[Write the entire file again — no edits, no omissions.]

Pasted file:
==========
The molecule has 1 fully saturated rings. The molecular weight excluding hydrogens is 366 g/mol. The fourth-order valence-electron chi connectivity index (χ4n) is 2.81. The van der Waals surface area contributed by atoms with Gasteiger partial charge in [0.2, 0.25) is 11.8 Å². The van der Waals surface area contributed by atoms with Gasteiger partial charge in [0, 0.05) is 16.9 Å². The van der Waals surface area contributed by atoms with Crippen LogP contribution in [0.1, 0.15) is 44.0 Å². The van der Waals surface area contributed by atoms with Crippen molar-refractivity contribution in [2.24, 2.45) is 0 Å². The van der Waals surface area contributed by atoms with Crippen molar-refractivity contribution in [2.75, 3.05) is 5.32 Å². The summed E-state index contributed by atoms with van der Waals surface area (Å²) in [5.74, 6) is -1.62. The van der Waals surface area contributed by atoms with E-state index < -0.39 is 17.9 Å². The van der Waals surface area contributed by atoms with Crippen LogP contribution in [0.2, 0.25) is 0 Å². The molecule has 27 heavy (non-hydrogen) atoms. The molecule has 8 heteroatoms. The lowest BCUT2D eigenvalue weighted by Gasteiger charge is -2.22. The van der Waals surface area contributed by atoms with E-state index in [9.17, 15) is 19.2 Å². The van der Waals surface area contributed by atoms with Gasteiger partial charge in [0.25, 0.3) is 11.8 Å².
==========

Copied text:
The molecule has 1 fully saturated rings. The molecular weight excluding hydrogens is 366 g/mol. The fourth-order valence-electron chi connectivity index (χ4n) is 2.81. The van der Waals surface area contributed by atoms with Gasteiger partial charge in [0.2, 0.25) is 11.8 Å². The van der Waals surface area contributed by atoms with Gasteiger partial charge in [0, 0.05) is 16.9 Å². The van der Waals surface area contributed by atoms with Crippen LogP contribution in [0.1, 0.15) is 44.0 Å². The van der Waals surface area contributed by atoms with Crippen molar-refractivity contribution in [2.24, 2.45) is 0 Å². The van der Waals surface area contributed by atoms with Crippen molar-refractivity contribution in [2.75, 3.05) is 5.32 Å². The summed E-state index contributed by atoms with van der Waals surface area (Å²) in [5.74, 6) is -1.62. The van der Waals surface area contributed by atoms with E-state index < -0.39 is 17.9 Å². The van der Waals surface area contributed by atoms with Crippen LogP contribution in [0.2, 0.25) is 0 Å². The molecule has 27 heavy (non-hydrogen) atoms. The molecule has 8 heteroatoms. The lowest BCUT2D eigenvalue weighted by Gasteiger charge is -2.22. The van der Waals surface area contributed by atoms with E-state index in [9.17, 15) is 19.2 Å². The van der Waals surface area contributed by atoms with Gasteiger partial charge in [0.25, 0.3) is 11.8 Å².